Scottsdale headquarters Axon

Axon is planning to expand its Scottsdale headquarters if it can successfully bid on 74 acres of nearby state trust land that will go to auction in September.

A $9.4-million infrastructure reimbursement deal designed to keep Axon from leaving Scottsdale won unanimous approval from City Council on Aug. 25 and drew widespread praise from its members.

 The deal will pay the taser and body camera manufacturer up to $9.4 million if it meets construction and employment benchmarks connected to a proposed headquarters expansion in northern Scottsdale.

Even with Council approval, the deal hinges on Axon winning a state land trust auction to purchase a parcel in the Crossroads East near Loop 101 and Hayden Road.

The land, located near Axon’s existing headquarters, will go to auction on Sept. 10 with a starting bid of $31.7 million.

If Axon wins the bid, it will be eligible for up to $7.2 million in reimbursements for costs associated with the widening of Mayo Boulevard and Hayden Road. 

Those improvements could also include associated infrastructure work like sidewalks, landscaping, sewer, wastewater and water improvements, according to a draft of the agreement.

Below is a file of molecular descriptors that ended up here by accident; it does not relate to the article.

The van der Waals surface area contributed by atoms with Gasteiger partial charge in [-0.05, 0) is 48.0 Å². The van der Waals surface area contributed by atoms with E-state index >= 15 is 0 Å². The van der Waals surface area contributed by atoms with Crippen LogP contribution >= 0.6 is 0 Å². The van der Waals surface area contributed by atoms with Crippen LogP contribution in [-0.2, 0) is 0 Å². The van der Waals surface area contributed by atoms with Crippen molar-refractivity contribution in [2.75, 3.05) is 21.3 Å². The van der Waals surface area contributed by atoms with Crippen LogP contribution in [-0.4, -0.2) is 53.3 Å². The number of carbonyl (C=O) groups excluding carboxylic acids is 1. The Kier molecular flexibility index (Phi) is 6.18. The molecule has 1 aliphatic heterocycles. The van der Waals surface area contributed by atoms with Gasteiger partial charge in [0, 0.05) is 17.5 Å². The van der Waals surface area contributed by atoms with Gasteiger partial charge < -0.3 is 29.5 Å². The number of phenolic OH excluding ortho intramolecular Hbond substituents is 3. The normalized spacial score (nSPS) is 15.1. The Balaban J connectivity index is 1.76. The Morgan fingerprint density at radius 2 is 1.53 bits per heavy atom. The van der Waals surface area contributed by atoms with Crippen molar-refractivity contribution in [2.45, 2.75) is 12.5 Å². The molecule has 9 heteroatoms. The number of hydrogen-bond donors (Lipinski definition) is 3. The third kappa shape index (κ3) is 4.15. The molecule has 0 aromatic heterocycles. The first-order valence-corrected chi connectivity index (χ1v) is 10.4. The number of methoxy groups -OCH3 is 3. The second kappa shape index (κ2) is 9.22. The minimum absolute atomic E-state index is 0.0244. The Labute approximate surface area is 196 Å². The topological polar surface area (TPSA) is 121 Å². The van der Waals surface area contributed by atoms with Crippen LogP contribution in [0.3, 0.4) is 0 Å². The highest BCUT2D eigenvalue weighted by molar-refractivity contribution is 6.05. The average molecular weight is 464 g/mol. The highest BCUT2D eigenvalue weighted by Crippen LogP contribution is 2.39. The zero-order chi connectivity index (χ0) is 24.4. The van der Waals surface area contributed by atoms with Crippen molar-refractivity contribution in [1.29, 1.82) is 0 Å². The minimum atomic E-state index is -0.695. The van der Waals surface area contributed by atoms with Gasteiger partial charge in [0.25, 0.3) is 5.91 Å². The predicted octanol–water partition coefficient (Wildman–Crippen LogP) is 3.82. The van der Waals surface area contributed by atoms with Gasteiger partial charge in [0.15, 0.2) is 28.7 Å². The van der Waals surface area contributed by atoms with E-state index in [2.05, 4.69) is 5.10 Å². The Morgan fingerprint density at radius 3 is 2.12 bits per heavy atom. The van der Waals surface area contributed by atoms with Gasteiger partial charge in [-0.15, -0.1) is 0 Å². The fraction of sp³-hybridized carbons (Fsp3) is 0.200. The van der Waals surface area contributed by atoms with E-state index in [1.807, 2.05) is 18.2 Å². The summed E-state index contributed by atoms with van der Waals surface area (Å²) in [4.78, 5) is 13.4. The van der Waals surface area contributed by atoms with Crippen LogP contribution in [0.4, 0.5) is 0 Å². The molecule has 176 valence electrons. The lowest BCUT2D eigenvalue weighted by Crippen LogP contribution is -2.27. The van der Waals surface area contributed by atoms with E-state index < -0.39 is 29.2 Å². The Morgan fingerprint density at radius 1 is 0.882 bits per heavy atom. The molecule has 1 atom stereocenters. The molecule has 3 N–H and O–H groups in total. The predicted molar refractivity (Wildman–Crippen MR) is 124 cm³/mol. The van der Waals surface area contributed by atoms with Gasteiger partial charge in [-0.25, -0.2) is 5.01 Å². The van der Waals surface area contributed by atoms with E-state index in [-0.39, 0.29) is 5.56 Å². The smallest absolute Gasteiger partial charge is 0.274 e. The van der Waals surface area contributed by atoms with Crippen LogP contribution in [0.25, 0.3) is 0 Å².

Council also agreed to reimburse Axon $2.2 million for a payment it must make to the city after purchasing the land.

The Arizona Land Department requires any successful bidder on the land to pay the city $2.2 million within 30 days of the auction as payment to recoup city costs for existing infrastructure in the area.

In order to receive its full reimbursement, Axon must build at least 250,000 square feet of commercial or manufacturing space and have a payroll of $130 million over any continuous 12-month period within five years of the state land auction.

If Axon does not meet those benchmarks, it would still be eligible to receive up to 50 percent of the infrastructure reimbursement, or about $3.6 million.

If it wins the bid, Axon must reserve 4.5-6 acres for the city to build a fire station, water pump and potential future command center.

Under the deal, the city will pay Axon for the land using the same per-acre price the company pays the state for the larger parcel. The city anticipates the plot will cost it about $2.6 million, according to a council report. 

Proponents of the deal cited a number of benefits to the city, including retaining Axon, formerly Taser International, a major employer founded in Scottsdale in 1993.

Scottsdale resident Rick Smith, a Chaparral High School graduate, founded the company in the 1990s and it has grown significantly since that time.

The now publicly-traded company has a local workforce of 850 employees in Scottsdale and had total revenue of $549 million in 2019.